Thursday 23 February 2012

If you had to write a bucket list...

Nobody expects to die tomorrow, but if you did, would there be anything you wanted to do or change?

For me, I even have a bucket list of things to do before I'm 30! Thankfully my major one of getting a degree I managed to tick off. The second I hope to achieve in 2014, which is to finish the Race Across America Solo, after re-qualifying for the category in 2013. The third is a bit more obscure, to go to Ibiza before I'm 30 as I love dance music, so that would be something of a musical pilgrimage.
But in terms of things to do before I die, well I would love to travel more, see the northern lights, spend time in New York, have kids and do the whole marriage thing if anyone will have me!

I think if I died tomorrow, I wouldn't regret not doing these things, but I would regret if I hadn't done two other fairly major things though.

The first would be to get my new donor card sorted. I lost it last week annoyingly and I always wanted to make sure there wasn't someone who's life could have been saved, because I didn't organise myself properly for someone to know I wanted to donate my organs when I was gone.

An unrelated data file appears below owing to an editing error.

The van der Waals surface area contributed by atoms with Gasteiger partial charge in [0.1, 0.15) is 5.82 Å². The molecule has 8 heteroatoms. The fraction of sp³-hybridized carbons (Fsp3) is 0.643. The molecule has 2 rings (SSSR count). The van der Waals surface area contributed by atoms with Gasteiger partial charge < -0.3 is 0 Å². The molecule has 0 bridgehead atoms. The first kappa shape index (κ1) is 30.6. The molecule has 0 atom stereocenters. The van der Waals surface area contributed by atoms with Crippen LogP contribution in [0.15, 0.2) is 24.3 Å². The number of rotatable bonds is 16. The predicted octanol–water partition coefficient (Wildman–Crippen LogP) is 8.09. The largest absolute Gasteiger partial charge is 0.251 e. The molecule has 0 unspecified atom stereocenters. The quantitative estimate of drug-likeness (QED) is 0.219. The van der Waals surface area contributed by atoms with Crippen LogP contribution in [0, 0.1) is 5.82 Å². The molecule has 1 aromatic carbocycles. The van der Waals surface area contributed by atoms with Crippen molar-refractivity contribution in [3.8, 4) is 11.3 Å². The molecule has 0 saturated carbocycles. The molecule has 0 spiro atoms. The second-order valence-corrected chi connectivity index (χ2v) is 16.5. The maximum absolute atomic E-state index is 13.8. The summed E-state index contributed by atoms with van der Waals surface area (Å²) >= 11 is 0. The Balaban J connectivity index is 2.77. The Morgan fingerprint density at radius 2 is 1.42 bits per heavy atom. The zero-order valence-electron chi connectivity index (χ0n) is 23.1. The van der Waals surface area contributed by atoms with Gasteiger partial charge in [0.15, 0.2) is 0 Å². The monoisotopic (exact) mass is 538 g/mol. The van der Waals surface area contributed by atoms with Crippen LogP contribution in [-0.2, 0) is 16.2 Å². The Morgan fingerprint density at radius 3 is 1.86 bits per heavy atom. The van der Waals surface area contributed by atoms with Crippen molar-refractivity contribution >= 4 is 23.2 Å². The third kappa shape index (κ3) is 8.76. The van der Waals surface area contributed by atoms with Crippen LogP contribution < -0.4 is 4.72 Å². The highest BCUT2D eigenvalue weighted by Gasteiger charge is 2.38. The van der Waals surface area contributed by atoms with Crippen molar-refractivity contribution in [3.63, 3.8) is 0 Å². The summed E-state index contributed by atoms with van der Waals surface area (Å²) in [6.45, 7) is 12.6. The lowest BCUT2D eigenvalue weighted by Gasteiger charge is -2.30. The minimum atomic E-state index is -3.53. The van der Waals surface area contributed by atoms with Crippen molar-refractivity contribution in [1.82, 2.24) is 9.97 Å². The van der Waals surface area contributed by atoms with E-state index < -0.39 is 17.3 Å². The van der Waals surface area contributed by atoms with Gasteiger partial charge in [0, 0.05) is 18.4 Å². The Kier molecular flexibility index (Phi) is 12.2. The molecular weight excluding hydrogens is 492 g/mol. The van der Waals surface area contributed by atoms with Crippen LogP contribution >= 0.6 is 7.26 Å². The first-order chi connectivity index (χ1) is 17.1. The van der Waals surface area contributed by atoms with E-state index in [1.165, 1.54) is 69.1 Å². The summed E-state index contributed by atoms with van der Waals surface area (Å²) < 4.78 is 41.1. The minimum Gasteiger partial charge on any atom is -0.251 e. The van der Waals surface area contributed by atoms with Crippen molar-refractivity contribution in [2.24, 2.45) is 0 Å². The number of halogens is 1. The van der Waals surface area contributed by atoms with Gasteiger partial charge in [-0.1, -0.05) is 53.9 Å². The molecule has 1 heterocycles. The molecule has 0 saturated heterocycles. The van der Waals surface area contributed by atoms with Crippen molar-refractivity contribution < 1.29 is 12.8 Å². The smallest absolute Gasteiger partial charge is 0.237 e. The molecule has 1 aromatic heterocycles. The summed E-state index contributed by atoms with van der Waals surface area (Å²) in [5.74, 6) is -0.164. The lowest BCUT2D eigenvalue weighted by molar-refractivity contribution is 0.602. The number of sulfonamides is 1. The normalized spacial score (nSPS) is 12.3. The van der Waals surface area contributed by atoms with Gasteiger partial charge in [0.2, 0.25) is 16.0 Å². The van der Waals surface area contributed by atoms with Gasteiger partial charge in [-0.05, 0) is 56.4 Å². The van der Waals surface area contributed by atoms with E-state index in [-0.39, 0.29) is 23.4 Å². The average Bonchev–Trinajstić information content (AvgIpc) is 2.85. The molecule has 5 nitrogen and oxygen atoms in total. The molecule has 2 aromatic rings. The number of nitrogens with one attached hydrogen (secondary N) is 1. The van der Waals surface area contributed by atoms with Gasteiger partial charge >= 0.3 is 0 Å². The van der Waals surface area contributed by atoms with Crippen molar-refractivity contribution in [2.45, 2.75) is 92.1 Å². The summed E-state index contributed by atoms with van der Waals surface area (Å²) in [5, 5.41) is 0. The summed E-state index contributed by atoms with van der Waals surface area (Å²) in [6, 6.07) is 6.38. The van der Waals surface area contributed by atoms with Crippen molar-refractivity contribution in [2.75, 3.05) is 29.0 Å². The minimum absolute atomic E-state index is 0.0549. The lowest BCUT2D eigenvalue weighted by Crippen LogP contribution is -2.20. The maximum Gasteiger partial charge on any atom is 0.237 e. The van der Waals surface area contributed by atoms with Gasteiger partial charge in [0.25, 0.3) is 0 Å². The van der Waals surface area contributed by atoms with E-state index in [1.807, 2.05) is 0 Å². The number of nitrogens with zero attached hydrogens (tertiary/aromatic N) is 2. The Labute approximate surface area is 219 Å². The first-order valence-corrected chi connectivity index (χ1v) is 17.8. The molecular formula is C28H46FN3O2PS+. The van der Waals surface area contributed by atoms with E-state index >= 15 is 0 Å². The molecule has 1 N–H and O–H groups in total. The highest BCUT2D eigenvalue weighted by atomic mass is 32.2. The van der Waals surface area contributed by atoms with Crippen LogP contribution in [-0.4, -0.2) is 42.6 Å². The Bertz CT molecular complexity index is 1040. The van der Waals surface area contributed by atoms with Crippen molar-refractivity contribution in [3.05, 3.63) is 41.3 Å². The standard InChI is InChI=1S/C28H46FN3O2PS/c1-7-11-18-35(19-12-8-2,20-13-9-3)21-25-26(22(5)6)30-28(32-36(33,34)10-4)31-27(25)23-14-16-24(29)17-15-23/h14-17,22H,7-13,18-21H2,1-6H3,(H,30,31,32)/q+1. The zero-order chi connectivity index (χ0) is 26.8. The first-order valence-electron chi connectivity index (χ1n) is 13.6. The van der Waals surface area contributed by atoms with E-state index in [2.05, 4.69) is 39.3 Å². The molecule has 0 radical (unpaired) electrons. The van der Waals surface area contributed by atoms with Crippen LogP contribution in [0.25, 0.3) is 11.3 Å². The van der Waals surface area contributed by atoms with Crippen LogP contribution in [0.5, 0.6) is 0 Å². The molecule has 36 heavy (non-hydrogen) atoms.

The second was organising a will. I may not have much of a will worth giving just now or expect to pass away any time soon, but I always wanted to make sure that if I ever died, I had a Legacy will to help charities like Epilepsy Action or the Epilepsy Society. In the case of Epilepsy Action, it makes up 34% of the money they need to raise as a charity.
Not that we have regrets really when we die (although maybe we do, there will eventually be only one way to find out), but I would always want to know when I'm alive, that if the very worst thing happened, I would leave a legacy that was more than just some cycling medals or a story to tell at a funeral.

I think it's fantastic to leave something to help your family, but for charities like Epilepsy Action, it could be the difference between having an Epilepsy Nurse available to help patients with advice and support and not being able to afford one.

It's horrible to think about death for anyone, but a charity legacy could be a shining light for someone with Epilepsy - you could be saving a life too.

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